Save your retinas – watch the eclipse on Twitter!
Save your retinas – watch the eclipse on Twitter!
What happens in Las Vegas will soon be able to start at San Diego County’s McClellan-Palomar Airport in Carlsbad.
County of San Diego, Elite Airways and Cal Jet Air officials announced Wednesday at McClellan-Palomar that “Cal Jet by Elite Airways” plans to start flying commercial flights twice a day between the airport and Las Vegas starting Sept. 28.
The airline has already started taking reservations for tickets on its website.
County officials said Cal Jet by Elite Airways plans to operate a single Bombardier CRJ700 jet, which has 64 seats, from McClellan-Palomar.
The flights will allow local residents a way to comfortably fly without having to drive downtown to San Diego International Airport, and become the first commercial air service at McClellan-Palomar since 2015.
McClellan-Palomar is one of eight airports operated by the County of San Diego’s Department of Public Works and the only one that offers commercial flights for county residents. Like all other commercial airports, passengers at McClellan-Palomar must check in for flights and be screened by federal Transportation Security Administration agents. However, because McClellan-Palomar is a smaller airport, passengers can escape the traffic, expensive parking and long security lines at other major airports.
The County has made several improvements at McClellan-Palomar in recent years, including a $24 million renovation in 2009 that added a modernized, 18,000- square-foot terminal, parking and a restaurant, “The Landings.”
Parking at McClellan-Palomar is $5 a day.
For more information or to book flights, go to Cal Jet by Elite Airways website.
The heavily-populated areas of California are prone to earthquakes – virtually all of Los Angeles metro and the Bay Area are in high-risk zones:
But San Diego County’s coastal region is relatively safe from earthquakes:
Another reason to move to San Diego!
Climate change has been hotly contested, and who knows what the eventual outcome will be. It’s unlikely that we will have to worry about any possible effects, but your kids might – and look out Mission Beach! Hat tip daytrip!
As glaciers melt amid the heat of a warming planet, scientists predict that coastal communities in the United States could eventually experience flooding from higher tides.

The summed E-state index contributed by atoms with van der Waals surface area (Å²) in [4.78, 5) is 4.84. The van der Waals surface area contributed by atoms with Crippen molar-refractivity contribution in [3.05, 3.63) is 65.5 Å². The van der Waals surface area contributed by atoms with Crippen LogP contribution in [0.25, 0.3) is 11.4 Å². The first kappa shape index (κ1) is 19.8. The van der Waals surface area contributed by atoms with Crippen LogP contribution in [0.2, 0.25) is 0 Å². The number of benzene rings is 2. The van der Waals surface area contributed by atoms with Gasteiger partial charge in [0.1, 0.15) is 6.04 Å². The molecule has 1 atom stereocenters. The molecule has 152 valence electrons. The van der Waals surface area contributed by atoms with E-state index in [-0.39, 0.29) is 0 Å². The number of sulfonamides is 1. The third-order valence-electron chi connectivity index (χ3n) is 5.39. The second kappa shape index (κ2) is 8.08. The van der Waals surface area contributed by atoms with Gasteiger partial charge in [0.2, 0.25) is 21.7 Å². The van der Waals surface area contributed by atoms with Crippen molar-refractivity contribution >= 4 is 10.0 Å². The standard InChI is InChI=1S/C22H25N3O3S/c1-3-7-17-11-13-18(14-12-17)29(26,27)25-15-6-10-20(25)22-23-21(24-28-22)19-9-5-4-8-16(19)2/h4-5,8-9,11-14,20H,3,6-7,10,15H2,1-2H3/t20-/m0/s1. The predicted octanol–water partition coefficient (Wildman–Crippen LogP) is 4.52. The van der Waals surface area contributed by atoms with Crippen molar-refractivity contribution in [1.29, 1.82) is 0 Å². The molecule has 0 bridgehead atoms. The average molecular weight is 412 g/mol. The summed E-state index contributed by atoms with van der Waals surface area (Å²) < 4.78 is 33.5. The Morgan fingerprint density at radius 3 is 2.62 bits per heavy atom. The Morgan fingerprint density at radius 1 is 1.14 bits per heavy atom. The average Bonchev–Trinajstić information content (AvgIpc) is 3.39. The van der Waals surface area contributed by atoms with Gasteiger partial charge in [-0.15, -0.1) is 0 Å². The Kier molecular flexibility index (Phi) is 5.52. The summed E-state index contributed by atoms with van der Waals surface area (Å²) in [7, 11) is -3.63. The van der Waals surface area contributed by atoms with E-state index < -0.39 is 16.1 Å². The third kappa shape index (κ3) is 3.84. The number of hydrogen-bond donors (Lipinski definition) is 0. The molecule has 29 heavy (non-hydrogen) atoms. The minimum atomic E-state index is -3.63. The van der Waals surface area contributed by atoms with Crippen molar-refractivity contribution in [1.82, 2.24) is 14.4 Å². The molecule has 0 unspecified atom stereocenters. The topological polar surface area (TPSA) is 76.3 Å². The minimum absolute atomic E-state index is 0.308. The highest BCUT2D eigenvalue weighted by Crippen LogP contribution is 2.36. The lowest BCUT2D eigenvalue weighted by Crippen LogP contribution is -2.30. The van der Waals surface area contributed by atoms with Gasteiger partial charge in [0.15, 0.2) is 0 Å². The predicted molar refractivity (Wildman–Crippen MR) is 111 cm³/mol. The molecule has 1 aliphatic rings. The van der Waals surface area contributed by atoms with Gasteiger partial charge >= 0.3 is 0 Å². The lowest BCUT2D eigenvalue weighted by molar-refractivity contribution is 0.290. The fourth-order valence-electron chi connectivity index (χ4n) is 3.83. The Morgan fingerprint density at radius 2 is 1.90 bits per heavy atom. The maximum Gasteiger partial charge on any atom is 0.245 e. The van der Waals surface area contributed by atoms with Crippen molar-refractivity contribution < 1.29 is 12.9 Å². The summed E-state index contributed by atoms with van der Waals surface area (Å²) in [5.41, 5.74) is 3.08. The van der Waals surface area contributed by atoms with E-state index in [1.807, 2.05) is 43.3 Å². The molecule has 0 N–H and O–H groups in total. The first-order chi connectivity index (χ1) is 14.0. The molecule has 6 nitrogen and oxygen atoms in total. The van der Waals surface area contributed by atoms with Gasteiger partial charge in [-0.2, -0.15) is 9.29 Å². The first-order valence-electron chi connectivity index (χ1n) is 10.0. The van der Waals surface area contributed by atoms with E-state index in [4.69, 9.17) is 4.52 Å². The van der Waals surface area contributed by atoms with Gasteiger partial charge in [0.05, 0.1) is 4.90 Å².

Conservative estimates range from an increase of about one to four feet in sea-level rise by the end of the century. Experts also warn that people should be prepared for unlikely but extreme scenarios of up to eight feet in sea-level rise, which would cause severe and chronic flooding in hundreds of coastal cities.
Grappling with this problem would be expensive for local governments. Anticipating the costly possibility, the city of Imperial Beach and the counties of Marin and San Mateo last week filed potentially groundbreaking lawsuits to push large oil and coal companies to foot the bill.
According to scientists, sea-level rise is underway in some seaside neighborhoods and comes on top of the potential for large storms to intensify because of climate change. Cities along the East Coast — such as Miami, Boston and Charleston, S.C. — face the greatest risk, but flooding is also projected to harm much of San Diego County’s coastline in the coming decades.
The major questions currently are: How much flooding will vulnerable cities experience, and how fast?
Bye-bye Chargers – let’s turn their practice field into a homeless camp!
SAN DIEGO (KGTV)–Creating a quick, temporary respite for San Diego’s homeless population at Qualcomm Stadium was at the forefront of today’s meeting of the San Diego City Council’s Select Committee on Homelessness.
Committee chair and City Councilmember Christopher Ward, who represents the third district, presented options including:
“One of the big barriers people have from getting off the streets today is that their stuff is on the streets,” Ward said. “So trying to go interview with the Housing Council or seek health assistance or do a job interview, they don’t want to leave their stuff. We don’t have enough storage and that’s something the city can provide.”
An intro to the City of Carlsbad’s Friday Night concert series:
We have a busy family like everyone else….so busy that the only time this summer the four of us could get together was one afternoon last week, so we went sailing off Shelter Island for $89 per person at http://sailsandiego.com/. Here are photos:
I always figured the sub base would be a super-sophisticated security zone. It looks like a dock, a floating fence, and a couple of flags from here:
The skipper said they are burying the nuclear waste from the aircraft carriers and subs here:
We all know about the Old Point Loma Lighthouse on top of the hill, but this is the Coast Guard’s newer lighthouse at the more-appropriate sea-level location at the southern tip of Point Loma:
North Island is a very active Navy base:
This was docked for a few hours and then poof, it was gone:
Oceanside was developed much earlier than Carlsbad – the black dots above are the existing buildings in 1908. The Mission San Luis Rey should be the dot right under the O in PROFESSIONAL PAPER at the top right.
Here is a link to the full map document:
Oceanside goes back to the 1800’s:
The Del Mar Castle which sits on the top of a hill overlooking the ocean and the community of Del Mar was built in 1925 by Ruth and Marston Harding who relocated from Massachusetts. The Castle contains approximately 10,000 sq. ft. including a detached guest house. It was designed by famous local architect Richard Requa who went to Europe to study the best design and returned with authentic stained glass, doors and hardware from castles in the south of Spain.
Tony Robbins bought the Castle in 1987, and sold it for $2,100,000 in 1997.